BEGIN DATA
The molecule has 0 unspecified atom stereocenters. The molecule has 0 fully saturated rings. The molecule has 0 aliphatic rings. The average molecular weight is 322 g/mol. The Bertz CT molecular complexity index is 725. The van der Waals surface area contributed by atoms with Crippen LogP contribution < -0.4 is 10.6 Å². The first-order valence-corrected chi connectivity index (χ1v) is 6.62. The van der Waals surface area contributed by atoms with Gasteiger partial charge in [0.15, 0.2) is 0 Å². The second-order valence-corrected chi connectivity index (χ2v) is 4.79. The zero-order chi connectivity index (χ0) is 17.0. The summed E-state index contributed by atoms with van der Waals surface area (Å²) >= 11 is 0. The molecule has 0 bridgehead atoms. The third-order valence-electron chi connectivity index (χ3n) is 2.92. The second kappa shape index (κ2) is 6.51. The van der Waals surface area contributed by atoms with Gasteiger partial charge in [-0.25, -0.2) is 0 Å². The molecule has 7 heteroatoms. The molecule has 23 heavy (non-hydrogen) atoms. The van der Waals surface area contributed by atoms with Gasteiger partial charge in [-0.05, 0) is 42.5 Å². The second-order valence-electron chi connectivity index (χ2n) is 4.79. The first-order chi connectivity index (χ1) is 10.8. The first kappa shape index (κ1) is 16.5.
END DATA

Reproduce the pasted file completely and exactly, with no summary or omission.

The molecule has 0 unspecified atom stereocenters. The molecule has 0 fully saturated rings. The molecule has 0 aliphatic rings. The average molecular weight is 322 g/mol. The Bertz CT molecular complexity index is 725. The van der Waals surface area contributed by atoms with Crippen LogP contribution < -0.4 is 10.6 Å². The first-order valence-corrected chi connectivity index (χ1v) is 6.62. The van der Waals surface area contributed by atoms with Gasteiger partial charge in [0.15, 0.2) is 0 Å². The second-order valence-corrected chi connectivity index (χ2v) is 4.79. The zero-order chi connectivity index (χ0) is 17.0. The summed E-state index contributed by atoms with van der Waals surface area (Å²) >= 11 is 0. The molecule has 0 bridgehead atoms. The third-order valence-electron chi connectivity index (χ3n) is 2.92. The second kappa shape index (κ2) is 6.51. The van der Waals surface area contributed by atoms with Gasteiger partial charge in [-0.25, -0.2) is 0 Å². The molecule has 7 heteroatoms. The molecule has 23 heavy (non-hydrogen) atoms. The van der Waals surface area contributed by atoms with Gasteiger partial charge in [-0.05, 0) is 42.5 Å². The second-order valence-electron chi connectivity index (χ2n) is 4.79. The first-order chi connectivity index (χ1) is 10.8. The first kappa shape index (κ1) is 16.5.